Publication: May 6th 2014 by Sourcebooks
Genres: Young Adult, Contemporary
And everything changes.
For Monroe Blackwell, one small mistake has torn her family apart –leaving her empty and broken. There’s a hole in her heart that nothing can fill. That no one can fill. And a summer in Louisiana with her Grandma isn’t going to change that…
Nathan Everets knows heartache first-hand when a car accident leaves his best friend in a coma. And it’s his fault. He should be the one lying in the hospital. The one who will never play guitar again. He doesn’t deserve forgiveness, and a court-appointed job at the Blackwell B&B isn’t going to change that…
Captivating and hopeful, this achingly poignant novel brings together two lost souls struggling with grief and guilt – looking for acceptance, so they can find forgiveness.
How should I start this review?
Just by reading the synopsis alone, you know that’s it’s going to be one of those novels. The kind that features two broken souls and somehow, along their twisted roundabout life, find love and comfort in each other.
Basically, that’s a summary of what this book is about. I honestly can’t find anything that makes this novel stand out among its other relatives. Combined with average and somewhat bland writing, I found Boys Like You to be quite unsatisfying.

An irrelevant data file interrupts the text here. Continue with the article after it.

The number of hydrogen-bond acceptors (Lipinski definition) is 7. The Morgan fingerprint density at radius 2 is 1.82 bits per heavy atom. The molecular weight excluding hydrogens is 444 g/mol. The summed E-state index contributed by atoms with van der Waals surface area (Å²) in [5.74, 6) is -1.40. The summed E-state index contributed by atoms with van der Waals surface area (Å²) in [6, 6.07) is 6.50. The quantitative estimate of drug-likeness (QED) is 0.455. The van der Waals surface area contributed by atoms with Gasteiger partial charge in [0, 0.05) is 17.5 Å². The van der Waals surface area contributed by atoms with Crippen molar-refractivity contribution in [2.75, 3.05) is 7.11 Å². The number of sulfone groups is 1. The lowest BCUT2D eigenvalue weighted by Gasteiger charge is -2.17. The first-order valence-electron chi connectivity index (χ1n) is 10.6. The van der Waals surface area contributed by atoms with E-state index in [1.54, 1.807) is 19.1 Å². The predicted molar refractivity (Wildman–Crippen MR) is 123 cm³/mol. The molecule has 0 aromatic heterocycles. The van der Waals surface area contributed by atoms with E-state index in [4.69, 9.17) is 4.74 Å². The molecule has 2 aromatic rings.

Monroe Blackwell is a great mystery for me. I think her actions come off quite unsure and awkward especially with Nathan. Other than that, I like the fact that she doesn’t like football like Nathan does. There are times when characters change views/ideals for the sake of the love interest, and it just irritates me.
Nathan Everets – what a name by the way – is the cliched and charming boy with secrets. What I loved most about his character is his personal devotion for his best friend, Trevor. You’ll know what I’m talking about if you read it. I think it’s one of the highlights in the book.
The biggest problem I had with this book is the instalove. I mean, you just met in a day and suddenly you’re hyperaware of the way she smells? No, just no.
Also, I think we focused a bit too much on Nathan’s story instead of Monroe’s. I think her story was squished in a few pages and sentences or so while we get a whole lot of coverage on Nathan’s.
I also didn’t care too much on the side characters.
Nonetheless, the book was okay. The pacing was excellent, the delivery of events was well-done. I just wished the writing could’ve been improved; I had quite high hopes on this, actually.
If you’re looking for a sweet contemporary novel with a touch of drama, then you might want to check this out.